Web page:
Once everyone left we had time to pack up that morning and shoved off once again to our last camp, Lower Given’s Gulch. Another gorgeous day of 70-80 degree weather and blue skies. We all took our time getting to camp as we only had 12 miles to go this day and all day to do it. Fishing was slow, but suddenly and unexpectedly, I hooked a 16” brown trout off the grassy bank on a red San Juan. Nate and I pulled off to the side, full of excitement, to get the fish unhooked and to get a picture. I was stoked for the rest of that day, and of course had to share the pictures with the rest of the group when we got to camp.
Lower Given’s Gulch is almost the last camp before the final five miles of the trip. This last stretch is all private land with no camping, so we didn’t want to miss this camp. There are two rapids on the entire stretch and they both are right around our camp so maneuvering was a tad tricky. This camp, although gorgeous, was quite windy in the afternoon. We put up our NRS River Wing which helped immensely in wind blocking. That night Keli, David and myself, all from Moscow, ID and all dedicated NRS employees prepared dinner. David made nacho cheese dip to accompany the salsa and corn chips appetizer. Keli and David had prepared ahead three pans of vegetarian enchiladas and set up the Firepan as an oven to reheat them. Delicious! Dinner was followed by my Dutch oven cobbler, so easy and yummy!
The wind died down and the evening was gorgeous. This was a fun camp because we got front row seats to see everyone else run the Class II rapid. (Sounds small, I know but on this particular river it’s the most technical part.) The fishing was good at this camp too; Nate caught a nice brown trout, size unknown…||
A Smith River brown trout.
© Stacy Jensen
Our last day on the river, excitement was in the air to experience the last of the river, but sadness also loomed as we didn’t want to leave quite yet. We packed up and shoved off for the last five miles of private land. The landscape is significantly different in the last few miles. What we had experienced for the first 54 miles was spectacular tall rocky cliffs, grassy meadows and unique rock features. The private section is grassy rolling hills which make for excellent grazing land. It looked a lot like the landscape in southern Idaho.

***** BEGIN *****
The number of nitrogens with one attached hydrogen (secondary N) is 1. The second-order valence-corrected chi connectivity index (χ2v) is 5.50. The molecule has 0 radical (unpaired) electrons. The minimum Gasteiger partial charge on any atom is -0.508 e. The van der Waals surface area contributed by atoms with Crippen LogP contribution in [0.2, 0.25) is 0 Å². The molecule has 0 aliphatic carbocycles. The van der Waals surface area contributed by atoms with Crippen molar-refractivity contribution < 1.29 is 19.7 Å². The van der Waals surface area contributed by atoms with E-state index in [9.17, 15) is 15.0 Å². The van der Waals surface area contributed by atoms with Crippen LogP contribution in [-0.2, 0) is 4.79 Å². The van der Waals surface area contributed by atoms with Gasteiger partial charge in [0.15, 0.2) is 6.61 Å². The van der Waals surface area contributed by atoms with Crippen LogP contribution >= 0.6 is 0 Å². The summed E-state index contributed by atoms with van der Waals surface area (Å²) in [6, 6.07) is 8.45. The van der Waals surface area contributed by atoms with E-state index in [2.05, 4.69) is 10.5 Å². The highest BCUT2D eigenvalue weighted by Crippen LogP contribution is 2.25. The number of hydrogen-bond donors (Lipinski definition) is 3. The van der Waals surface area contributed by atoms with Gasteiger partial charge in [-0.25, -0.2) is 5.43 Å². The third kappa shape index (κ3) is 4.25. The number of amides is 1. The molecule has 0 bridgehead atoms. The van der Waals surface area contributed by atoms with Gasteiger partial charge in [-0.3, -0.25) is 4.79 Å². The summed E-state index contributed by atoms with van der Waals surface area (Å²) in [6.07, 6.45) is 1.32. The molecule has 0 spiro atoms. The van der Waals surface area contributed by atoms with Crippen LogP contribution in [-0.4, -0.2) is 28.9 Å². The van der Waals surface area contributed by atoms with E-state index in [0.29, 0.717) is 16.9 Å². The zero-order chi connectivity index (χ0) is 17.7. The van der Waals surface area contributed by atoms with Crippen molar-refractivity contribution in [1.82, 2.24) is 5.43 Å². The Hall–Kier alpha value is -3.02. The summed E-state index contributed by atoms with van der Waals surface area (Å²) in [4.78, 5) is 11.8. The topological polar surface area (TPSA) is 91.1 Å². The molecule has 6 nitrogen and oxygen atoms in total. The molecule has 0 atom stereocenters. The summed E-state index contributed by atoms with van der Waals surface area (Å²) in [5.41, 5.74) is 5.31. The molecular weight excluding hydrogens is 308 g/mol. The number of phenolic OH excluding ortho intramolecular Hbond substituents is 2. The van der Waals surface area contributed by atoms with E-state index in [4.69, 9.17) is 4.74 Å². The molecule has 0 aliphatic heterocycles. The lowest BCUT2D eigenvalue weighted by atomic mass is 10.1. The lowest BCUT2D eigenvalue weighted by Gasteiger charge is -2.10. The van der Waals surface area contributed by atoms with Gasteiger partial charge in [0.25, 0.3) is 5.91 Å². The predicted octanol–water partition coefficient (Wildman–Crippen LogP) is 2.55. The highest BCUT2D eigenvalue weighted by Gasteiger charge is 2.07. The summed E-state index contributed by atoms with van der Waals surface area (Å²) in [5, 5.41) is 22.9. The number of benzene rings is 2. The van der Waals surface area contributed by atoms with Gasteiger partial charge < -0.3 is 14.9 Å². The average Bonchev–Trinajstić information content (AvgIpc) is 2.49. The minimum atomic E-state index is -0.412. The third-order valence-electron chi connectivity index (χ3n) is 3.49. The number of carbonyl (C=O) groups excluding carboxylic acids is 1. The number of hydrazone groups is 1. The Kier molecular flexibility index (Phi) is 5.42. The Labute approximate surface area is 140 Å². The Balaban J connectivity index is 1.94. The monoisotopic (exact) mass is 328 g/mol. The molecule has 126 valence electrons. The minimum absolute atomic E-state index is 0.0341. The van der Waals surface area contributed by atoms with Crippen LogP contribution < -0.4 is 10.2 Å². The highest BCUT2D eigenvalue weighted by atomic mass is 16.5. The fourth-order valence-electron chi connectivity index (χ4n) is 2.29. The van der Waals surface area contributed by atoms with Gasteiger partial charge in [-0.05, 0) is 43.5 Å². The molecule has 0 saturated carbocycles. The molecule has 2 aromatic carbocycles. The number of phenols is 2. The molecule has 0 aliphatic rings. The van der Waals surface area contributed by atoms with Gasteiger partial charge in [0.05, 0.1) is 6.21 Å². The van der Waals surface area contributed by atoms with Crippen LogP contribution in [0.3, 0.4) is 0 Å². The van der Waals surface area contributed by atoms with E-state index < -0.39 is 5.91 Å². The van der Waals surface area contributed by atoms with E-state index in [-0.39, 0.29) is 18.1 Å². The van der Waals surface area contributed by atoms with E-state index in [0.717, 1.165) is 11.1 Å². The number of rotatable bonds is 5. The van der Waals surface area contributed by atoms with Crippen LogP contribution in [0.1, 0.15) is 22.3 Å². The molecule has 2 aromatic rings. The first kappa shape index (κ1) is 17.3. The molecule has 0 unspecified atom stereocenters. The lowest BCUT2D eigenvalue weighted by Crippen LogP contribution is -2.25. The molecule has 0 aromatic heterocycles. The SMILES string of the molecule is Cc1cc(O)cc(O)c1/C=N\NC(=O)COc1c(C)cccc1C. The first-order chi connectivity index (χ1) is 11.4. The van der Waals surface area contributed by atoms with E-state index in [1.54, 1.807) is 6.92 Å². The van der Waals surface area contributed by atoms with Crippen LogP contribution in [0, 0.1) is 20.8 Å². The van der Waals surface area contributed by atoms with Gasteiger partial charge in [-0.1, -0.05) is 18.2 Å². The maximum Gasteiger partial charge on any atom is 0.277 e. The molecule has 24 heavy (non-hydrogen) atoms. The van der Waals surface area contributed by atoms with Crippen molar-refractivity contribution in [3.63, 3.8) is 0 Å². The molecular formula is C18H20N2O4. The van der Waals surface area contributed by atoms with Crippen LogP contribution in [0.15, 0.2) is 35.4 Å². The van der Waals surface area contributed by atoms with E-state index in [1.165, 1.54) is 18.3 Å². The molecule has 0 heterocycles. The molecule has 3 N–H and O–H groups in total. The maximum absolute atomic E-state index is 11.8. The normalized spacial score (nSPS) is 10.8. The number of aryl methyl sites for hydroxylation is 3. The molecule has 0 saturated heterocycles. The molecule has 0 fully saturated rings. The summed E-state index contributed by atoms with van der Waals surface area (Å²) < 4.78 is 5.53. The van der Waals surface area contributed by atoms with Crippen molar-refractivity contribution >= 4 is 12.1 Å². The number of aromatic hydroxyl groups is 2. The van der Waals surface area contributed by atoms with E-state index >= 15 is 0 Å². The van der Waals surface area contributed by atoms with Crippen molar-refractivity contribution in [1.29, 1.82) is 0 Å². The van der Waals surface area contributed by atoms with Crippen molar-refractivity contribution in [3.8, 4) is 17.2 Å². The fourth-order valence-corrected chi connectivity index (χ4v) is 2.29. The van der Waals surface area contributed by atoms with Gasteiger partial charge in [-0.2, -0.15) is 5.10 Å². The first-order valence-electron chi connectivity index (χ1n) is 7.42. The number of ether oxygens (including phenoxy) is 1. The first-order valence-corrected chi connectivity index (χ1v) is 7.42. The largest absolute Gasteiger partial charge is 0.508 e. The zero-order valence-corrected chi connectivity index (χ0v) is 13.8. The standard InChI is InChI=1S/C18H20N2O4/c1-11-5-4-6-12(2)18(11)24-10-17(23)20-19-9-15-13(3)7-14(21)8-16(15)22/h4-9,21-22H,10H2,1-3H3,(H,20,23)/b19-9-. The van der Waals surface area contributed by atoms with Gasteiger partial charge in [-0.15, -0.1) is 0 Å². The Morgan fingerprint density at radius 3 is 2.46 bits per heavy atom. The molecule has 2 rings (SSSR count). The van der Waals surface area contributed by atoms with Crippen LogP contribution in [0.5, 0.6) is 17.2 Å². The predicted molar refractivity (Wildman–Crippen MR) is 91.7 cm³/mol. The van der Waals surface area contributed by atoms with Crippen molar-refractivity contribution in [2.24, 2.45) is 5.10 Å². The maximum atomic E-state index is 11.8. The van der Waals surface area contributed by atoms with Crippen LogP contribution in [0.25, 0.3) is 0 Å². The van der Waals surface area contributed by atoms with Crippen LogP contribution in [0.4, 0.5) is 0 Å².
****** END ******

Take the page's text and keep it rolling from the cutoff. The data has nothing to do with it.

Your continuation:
David and Nate, still trying their luck, on the last day.
© Keli Keach
|Nate caught the biggest brown this last day, we figure it to have been about 20”. He also lost his fly wallet full of hundreds of dollars worth of flies, a disappointment for sure. |
The last of the float went really quickly, we ended up at the take-out, Eden Bridge, around noon. It was a hot one out for de-rigging out boats and packing the truck. The work went fairly quickly though, and before long we were on our way back toward Helena.
At Helena we had to say good-bye to the last of our group, Alan and Liz who were heading south from there. We headed north toward Missoula. River trips are so much fun (minus the packing and unpacking). Getting together with friends, enjoying the sights and the experience of it all are an invaluable treat in life. I’m already planning to put in for a draw permit for next year.